Attaching Flyline to Backing (Loop to Loop)

Sage ManSage Man Posts: 195 Officer
I just got a new flyline (Rio Tarpon Quickshooter). I'm the golfer who's always buying a new driver hoping it's the magic cure.

Anyway...it's got loops on both ends so it made me wonder how you guys would attach that to the backing? Bimini Twist?

Replies

  • Ol'DirtyCasterOl'DirtyCaster Posts: 2,181 Captain
    Dacron/micron is hollow, splice a loop in it. It has no profile and it's stronger than the line itself. I'll attempt an SBS later, all you'll need is about 20" of #2 stainless wire. Takes about 3 minutes (I've been timed at the shop at less than 30 seconds).
  • sunflowersunflower Posts: 413 Deckhand
    I am loop-to-loop on all my reels from 6 to 12+ weight. Bimini twist or spider knot in gelspun for loop-to-loop is fine. You don't need Dacron, and gel-spun allows you to have more yards of capacity with an even smaller diameter. Those knots in gelspun or braid are of negligible diameter. They will pass through your guides fine.

    Dacron is fine, but has no real benefit over modern gelspun.

    The line is designed with a loop-to-loop connection because that is an excellent way to attach.

    http://blog.saltwaterexperience.com/blog/2016/5/2/gel-spun-vs-dacron-backing-for-fly-reels

    http://midcurrent.com/gear/gel-spun-for-fly-reel-backing/

    http://www.orvis.com/p/gel-spun-backing/211t
    Mark

    grace finds goodness in everything ...


    [SIGPIC][/SIGPIC]
  • Ol'DirtyCasterOl'DirtyCaster Posts: 2,181 Captain
    If you're going to use spectra backing, use hollow core. It has 4 times as many carriers, lays flat under pressure, it's spliceable, and it's the same price as the 4 carrier gsp backing marketed towards fly anglers.
  • mro1mro1 Posts: 75 Greenhorn
    Are there any issues between ss snake guides and the spectra type line?
  • Ol'DirtyCasterOl'DirtyCaster Posts: 2,181 Captain
    mro1 wrote: »
    Are there any issues between ss snake guides and the spectra type line?

    No.
  • Bill BlantonBill Blanton Posts: 37 Greenhorn
    Here are two simple ways to make a loop-to-loop connection between backing and fly line.

    If your backing is 30-pound dacron, just form a loop in the backing large enough to slip over the cassette your fly line is on, then tie a three-turn surgeon's knot to secure the loop. This will work just fine for fish up to and including large tarpon. When you make the loop-to-loop connection, do it once, then make a half turn in the backing loop and slip it over the fly line loop again. This double loop will help prevent the formation of a girth hitch between the loops.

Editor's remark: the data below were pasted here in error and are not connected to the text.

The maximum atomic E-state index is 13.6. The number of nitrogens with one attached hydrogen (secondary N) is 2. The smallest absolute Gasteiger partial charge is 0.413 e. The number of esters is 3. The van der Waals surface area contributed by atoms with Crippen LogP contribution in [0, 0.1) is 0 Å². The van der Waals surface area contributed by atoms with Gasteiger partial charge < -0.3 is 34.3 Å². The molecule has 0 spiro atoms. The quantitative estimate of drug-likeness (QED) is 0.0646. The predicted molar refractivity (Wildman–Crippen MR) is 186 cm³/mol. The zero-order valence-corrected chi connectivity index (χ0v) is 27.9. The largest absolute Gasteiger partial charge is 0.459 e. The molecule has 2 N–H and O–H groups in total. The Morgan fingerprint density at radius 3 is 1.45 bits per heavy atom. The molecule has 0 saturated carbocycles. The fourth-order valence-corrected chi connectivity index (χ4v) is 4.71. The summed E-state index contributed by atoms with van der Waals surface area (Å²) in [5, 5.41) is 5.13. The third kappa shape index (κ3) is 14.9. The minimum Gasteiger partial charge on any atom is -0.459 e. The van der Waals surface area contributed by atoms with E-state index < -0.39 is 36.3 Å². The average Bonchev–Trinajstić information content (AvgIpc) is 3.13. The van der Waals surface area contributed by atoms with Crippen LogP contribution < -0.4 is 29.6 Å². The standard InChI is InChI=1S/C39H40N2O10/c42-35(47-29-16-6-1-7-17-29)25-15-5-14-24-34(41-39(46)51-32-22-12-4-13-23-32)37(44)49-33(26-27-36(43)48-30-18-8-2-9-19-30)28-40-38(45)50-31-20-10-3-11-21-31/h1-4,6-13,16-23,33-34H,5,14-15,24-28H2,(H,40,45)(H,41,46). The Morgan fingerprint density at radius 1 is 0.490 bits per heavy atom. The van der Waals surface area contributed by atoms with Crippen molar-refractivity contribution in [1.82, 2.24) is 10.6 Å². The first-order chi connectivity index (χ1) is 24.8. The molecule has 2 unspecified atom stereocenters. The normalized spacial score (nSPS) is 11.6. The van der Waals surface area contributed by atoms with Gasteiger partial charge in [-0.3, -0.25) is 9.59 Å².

If your backing is 20-pound dacron or any of the gel spun fibers like PowerPro, then follow the scheme recommended by the late Cam Sigler. Here's a quote from his web site that explains the technique:

    4 Strand Double Overhand Loop Knot

    We use this knot to attach backing to Mono or flylines with loops when using spectra type or small diameter backings. The only trick is to make all of the loops the same exact length. With the 4 strands, this displaces the pressure across all strands and does not allow the backing to cut through mono or flyline cores. This knot, with a little practice, even with all the strands, is easy to tie.

    Start by creating one loop over your index finger and pinch the tag end with opposite hand over main line (about 7” Loop). Using your finger with the loop over it, go back in a hand over hand motion looping around your finger and pinching the main line again until you have 4 loops.

    You will now have a tag end and 3 tag loops pinched onto the main line and 4 loops over your finger. Now simply tie a double overhand Surgeons knot. Be careful to pull evenly when tightening and keep the loops over one finger so they stay the same length.